Ice Machines are essential for practically any business. Whether you’re serving drinks at a bar or operating a hotel with a breakroom, ice machines add value to the customer and guest experience.

While we have previously discussed equipment certifications, in today’s post we are going to discuss which types of certifications one should expect a commercial ice machine to have. Different brands and models have different types of certifications and, depending on your price range and what you’re using the ice machine for, you may want to select a model with one or more of these certifications.



This certification indicates that the ice machine has been rigorously and painstakingly tested to meet food safety and sanitary standards. The ice machine has passed a non-profit organization’s tests to meet the health department’s codes for food safety. Having this type of certification for one’s ice machine increases the likelihood of passing health inspection tests because it increases one’s score.

To receive this type of certification, the ice machine manufacturer undergoes an 8-step process, including:

  • Application submission
  • Product evaluation
  • Product testing within a certified lab
  • Inspection of facilities
  • Product sampling and confirmation
  • Review and acceptance of test results
  • Contract signing and listing of products
  • Annual inspections and retesting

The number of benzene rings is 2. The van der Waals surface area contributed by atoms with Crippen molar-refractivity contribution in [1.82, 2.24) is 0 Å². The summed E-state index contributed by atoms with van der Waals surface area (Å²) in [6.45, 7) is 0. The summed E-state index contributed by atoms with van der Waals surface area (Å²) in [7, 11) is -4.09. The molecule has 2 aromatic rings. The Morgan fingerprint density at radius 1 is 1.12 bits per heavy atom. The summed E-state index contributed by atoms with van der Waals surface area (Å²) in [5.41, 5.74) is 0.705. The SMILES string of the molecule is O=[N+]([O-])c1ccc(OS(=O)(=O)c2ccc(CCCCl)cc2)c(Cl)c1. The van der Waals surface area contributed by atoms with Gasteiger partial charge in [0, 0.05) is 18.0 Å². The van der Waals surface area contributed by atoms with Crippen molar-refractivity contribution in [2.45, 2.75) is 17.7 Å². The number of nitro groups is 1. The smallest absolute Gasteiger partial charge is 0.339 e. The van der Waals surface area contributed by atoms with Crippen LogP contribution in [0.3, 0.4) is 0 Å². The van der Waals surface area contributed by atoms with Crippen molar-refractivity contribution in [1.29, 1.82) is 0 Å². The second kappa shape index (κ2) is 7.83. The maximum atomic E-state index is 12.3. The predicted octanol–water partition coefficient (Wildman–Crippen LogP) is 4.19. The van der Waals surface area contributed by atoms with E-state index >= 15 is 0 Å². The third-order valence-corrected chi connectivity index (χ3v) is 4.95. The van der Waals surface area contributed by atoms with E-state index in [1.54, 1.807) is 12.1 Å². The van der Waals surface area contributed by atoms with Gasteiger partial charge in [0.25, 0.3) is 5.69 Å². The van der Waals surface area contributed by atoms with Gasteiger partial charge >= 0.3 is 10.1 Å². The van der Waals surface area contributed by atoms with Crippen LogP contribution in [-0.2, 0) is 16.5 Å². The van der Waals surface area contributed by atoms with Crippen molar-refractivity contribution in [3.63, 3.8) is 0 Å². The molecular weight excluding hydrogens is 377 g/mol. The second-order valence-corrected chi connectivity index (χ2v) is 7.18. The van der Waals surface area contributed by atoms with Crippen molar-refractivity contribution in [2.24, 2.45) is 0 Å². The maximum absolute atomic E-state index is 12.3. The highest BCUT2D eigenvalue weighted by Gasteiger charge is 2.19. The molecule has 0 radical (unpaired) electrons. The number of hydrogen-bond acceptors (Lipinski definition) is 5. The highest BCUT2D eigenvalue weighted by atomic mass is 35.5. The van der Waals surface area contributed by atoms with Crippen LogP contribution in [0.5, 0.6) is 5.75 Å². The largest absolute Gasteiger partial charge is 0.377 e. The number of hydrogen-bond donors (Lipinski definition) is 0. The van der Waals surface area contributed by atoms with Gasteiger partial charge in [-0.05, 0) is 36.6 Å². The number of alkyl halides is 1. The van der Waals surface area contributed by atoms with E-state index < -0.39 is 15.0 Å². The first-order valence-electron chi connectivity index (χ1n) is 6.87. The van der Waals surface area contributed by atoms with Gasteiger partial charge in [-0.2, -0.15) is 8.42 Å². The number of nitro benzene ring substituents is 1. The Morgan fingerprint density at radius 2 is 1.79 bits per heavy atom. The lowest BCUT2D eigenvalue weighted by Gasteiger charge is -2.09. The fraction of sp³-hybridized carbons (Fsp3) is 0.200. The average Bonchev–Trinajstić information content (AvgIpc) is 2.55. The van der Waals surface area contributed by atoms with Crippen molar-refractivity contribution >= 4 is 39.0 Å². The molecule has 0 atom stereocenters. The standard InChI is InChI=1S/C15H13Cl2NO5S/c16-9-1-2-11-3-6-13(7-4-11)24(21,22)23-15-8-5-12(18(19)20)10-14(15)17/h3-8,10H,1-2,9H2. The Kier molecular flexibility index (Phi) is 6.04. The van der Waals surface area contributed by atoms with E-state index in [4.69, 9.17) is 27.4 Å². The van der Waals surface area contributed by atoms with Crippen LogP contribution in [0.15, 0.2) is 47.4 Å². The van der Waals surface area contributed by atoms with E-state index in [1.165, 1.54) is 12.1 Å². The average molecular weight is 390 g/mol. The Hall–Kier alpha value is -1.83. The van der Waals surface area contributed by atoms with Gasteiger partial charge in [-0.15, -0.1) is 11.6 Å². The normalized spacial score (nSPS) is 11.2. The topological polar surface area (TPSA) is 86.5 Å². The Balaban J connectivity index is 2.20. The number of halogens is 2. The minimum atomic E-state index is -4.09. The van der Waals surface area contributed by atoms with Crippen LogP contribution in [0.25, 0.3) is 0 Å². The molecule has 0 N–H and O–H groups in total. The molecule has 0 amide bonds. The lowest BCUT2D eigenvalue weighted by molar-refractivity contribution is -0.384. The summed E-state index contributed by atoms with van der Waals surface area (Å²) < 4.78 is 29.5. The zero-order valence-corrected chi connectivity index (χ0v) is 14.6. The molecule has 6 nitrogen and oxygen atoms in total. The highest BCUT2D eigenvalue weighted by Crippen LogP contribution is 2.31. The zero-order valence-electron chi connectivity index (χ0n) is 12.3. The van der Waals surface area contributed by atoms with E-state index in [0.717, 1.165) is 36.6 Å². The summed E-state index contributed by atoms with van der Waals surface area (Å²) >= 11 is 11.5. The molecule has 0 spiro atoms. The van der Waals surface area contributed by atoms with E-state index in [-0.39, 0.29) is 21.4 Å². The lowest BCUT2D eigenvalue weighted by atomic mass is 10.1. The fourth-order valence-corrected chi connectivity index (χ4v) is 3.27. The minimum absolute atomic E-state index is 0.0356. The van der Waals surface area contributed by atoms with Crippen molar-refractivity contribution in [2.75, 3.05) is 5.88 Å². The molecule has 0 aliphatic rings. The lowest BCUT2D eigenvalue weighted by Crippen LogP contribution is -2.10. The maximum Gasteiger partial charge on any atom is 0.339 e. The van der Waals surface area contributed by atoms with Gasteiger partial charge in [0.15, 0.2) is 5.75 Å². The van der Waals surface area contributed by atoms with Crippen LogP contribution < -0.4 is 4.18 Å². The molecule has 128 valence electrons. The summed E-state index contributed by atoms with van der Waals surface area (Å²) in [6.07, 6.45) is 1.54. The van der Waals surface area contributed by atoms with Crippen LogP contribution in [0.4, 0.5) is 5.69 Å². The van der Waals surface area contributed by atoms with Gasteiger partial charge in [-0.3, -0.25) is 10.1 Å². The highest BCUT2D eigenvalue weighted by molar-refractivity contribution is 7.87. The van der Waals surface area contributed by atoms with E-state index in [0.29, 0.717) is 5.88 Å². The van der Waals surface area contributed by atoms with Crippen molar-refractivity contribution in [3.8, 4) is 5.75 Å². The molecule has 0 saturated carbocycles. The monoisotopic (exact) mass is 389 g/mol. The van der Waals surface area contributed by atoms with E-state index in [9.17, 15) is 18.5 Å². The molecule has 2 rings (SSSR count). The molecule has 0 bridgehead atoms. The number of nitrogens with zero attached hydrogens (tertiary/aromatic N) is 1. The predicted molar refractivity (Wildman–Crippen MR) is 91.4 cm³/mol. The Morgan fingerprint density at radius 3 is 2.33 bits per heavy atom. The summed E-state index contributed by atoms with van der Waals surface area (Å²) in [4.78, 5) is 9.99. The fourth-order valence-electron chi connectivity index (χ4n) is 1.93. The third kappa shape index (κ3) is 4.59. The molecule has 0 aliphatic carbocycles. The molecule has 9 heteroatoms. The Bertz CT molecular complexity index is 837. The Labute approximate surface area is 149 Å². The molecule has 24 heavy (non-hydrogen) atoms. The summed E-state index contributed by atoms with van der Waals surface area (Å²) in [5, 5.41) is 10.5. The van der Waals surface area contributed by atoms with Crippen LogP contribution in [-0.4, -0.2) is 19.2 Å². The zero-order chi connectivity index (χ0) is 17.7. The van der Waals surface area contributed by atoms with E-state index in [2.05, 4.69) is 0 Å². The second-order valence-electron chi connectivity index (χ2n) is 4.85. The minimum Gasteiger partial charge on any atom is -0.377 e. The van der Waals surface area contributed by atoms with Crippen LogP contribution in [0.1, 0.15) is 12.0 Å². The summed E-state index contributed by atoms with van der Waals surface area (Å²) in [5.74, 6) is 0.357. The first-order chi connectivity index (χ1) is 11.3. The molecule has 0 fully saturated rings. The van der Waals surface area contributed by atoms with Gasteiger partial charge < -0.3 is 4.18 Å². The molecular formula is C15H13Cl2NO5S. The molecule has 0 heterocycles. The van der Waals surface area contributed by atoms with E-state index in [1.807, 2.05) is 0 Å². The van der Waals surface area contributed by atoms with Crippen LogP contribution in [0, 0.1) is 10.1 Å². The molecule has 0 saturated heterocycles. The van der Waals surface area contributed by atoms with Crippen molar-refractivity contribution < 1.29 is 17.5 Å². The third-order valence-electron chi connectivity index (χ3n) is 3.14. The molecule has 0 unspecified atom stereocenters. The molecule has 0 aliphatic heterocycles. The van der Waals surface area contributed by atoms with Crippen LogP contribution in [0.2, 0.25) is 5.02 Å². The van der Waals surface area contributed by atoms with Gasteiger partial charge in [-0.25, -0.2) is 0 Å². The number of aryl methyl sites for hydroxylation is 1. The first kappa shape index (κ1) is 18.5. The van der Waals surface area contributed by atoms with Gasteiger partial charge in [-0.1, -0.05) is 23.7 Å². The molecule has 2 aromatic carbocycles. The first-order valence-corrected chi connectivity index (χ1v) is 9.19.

As you can see, this process is extensive, taking time and money for the manufacturer. By going through this process, those purchasing the equipment can be assured they are buying a product that will last and keep customers safe.

There are two types of NSF certifications. The blue one indicates that the item has met International safety standards while the black one indicates it has only met North American requirements.

ETL Certifications


There are three different types of ETL certifications. To begin, we will talk about ETL-Sanitation certifications because it is most like NSF certifications. In fact, they are tested against each other’s test requirements before they can be certified. Because of this, many view the tests as interchangeable (“ETL vs. NSF Certifications: What’s the Difference,” 2020).

ETL-Sanitation certifications by Intertek are conducted by Edison Testing Laboratories (founded by Thomas Edison), one of the few Nationally Recognized Testing Laboratories within the U.S. and one of the largest inspection and certification organizations. Products that achieve an ETL-Sanitation certification have undergone extensive testing to see if they meet North American standards for food safety and sanitation.

ETL Listed US and Canada indicates which country’s safety standards have been met. If it has “US” after the ETL Listed certification symbol, it has met the United States of America’s standards. If it has “C,” it has met Canada’s safety standards. If it has both, the item is certified safe by America and Canada’s regulations.

ETL Listed is the basic Intertek symbol, indicating the product has passed their tests for both food sanitation as well as their tests for gas, electricity, and other general safety standards.